It was an incredible "TV" offer! Simply buy a one year subscription to the venerable Time magazine for a low, low price and receive a free, high quality 35mm camera!
Boy Howdy did it work. Thousands of subscriptions and thousands of high quality cameras flew from Time magazine’s warehouses. Soon other magazines followed suit with their own incredible offers and incredible cameras. Eventually, you got one of these cameras for enduring a high pressure timeshare pitch, opening a savings account at your local savings and loan, and maybe for filling up your tank at the local EXXON station.
Like all bubbles, this one burst. Word of mouth got around that these promotional cameras were not the high technology wonders being cranked out by Canon and Nikon. Although they looked similar, these cameras were simple plastic cameras hardly worth what you had to endure to get one!
A massive wave of buyers’ remorse swept the country and the Time magazine camera and its many clones began to flood thrift shops around the world....along with bundles of lightly read magazines.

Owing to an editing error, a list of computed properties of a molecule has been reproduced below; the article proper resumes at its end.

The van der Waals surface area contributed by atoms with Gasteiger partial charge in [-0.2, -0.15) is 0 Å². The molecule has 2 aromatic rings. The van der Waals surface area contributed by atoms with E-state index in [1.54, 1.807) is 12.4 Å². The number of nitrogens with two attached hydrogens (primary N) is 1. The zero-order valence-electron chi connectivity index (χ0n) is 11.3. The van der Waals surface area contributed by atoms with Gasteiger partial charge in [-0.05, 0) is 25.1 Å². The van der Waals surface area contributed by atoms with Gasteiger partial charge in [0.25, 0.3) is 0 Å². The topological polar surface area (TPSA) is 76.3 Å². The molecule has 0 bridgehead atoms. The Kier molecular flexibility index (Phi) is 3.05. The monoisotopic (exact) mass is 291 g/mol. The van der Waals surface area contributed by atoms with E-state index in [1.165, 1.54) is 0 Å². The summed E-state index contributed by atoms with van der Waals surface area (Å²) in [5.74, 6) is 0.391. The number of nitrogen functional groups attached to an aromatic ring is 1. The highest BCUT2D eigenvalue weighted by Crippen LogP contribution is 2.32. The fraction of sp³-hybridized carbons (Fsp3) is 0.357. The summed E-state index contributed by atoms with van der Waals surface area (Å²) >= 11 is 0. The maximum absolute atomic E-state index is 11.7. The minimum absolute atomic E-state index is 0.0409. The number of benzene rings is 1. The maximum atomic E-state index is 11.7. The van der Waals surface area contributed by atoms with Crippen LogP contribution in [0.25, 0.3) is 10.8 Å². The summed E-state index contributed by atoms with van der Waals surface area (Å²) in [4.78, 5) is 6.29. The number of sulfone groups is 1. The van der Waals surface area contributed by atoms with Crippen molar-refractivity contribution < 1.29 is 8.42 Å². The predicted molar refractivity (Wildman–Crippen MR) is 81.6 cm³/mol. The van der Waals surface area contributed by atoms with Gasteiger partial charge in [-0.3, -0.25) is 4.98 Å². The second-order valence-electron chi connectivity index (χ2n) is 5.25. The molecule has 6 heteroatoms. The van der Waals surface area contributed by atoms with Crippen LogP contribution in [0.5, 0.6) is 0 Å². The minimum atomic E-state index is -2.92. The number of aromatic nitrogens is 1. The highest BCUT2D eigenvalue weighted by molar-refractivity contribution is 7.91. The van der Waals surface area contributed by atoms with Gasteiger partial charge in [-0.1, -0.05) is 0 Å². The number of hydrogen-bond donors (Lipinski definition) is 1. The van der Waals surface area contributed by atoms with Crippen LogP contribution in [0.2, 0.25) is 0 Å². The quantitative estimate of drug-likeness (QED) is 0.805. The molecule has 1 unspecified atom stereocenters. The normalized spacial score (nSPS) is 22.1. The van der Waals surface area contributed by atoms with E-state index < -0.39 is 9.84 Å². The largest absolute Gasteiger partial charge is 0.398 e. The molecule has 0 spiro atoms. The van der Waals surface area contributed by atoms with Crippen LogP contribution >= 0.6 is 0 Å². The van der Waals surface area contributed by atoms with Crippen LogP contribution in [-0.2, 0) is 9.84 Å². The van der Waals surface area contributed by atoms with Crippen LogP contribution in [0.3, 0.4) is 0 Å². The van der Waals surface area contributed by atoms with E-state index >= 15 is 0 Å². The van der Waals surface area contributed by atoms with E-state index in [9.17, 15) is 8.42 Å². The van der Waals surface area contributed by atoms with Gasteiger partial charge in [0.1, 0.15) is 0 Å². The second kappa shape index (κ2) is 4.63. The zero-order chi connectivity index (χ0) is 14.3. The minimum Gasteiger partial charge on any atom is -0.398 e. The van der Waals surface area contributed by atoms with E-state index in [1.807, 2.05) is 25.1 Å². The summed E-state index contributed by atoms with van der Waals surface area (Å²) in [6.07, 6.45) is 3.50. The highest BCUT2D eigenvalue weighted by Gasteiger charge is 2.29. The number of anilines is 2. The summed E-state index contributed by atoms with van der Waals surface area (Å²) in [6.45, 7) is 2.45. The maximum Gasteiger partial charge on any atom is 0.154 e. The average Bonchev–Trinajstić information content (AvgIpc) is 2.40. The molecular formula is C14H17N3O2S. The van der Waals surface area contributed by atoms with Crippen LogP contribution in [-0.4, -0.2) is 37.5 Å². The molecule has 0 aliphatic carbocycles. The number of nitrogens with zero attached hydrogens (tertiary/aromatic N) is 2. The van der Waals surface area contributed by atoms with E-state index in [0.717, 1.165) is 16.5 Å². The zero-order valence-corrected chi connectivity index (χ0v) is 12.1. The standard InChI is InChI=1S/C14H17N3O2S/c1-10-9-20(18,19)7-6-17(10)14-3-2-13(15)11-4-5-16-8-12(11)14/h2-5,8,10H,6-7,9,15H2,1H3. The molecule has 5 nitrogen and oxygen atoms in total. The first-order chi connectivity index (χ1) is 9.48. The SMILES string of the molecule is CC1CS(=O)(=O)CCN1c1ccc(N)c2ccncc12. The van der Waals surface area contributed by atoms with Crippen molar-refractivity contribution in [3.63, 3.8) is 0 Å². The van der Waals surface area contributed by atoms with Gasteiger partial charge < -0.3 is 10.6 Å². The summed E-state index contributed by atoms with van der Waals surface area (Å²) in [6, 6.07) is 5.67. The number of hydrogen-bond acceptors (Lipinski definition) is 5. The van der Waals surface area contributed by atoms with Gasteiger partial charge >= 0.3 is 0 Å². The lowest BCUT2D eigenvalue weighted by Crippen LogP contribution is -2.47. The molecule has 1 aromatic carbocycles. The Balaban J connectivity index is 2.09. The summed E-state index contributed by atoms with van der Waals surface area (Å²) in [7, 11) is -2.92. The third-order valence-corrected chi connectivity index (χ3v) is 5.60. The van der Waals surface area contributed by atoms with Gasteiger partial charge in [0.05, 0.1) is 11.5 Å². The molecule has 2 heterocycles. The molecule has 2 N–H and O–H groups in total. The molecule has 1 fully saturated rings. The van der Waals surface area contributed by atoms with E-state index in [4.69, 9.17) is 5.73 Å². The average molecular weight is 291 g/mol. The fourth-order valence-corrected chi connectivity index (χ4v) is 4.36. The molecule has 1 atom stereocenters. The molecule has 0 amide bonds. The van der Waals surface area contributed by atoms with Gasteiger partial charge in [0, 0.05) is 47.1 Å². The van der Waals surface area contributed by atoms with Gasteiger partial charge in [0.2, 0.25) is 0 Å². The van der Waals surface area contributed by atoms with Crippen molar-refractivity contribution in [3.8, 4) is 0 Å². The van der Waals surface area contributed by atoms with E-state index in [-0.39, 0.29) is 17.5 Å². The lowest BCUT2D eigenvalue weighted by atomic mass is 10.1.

At this point in our story, we should say that the cameras were discovered by young hipsters, artists and Lomographers for the unique images the camera can produce. Then they would fly off the shelf once again. But sadly…no. They still stink up second hand stores, thrift shops and landfills at exceptionally low prices.
The Time Magazine Camera (TMC) and its many clones are the Rodney Dangerfields of the toy camera universe. Don’t get no respect! You can blame the glass lens that renders a sharp, quality image on your film for this sad state of affairs. The TMC did not have the “dreamy” Diana styrene lens or the flare prone Vivitar Ultra Wide and Slim wide angle lens to attract the artsy types.
In this instructable, we’ll try to move your TMC a little closer to high quality camera you expected in the first place by adding some photographic capabilities. Specifically, we’ll add:
1. Multiple exposure capability
2. Extra shutter speeds
3. Filter capability
4. Lens shade
5. Cable Release Socket
Step 1: Camera Overview
1. "Color" "Optical" "Kinetic" "Capital" Lavec" Glass Lens (50mm) in an absurdly large housing.
2, Autofocus...in that it is a fixed focused. Can't get more auto than that.
2. Adjustable aperture, f6 - f16 or cloud to full sun.
3. Fake pentaprism bump.
4. Hot shoe that really works.
5. Tripod bushing.
6. Rewind button and crank.
7. Chunk of lead in the bottom for that quality feel.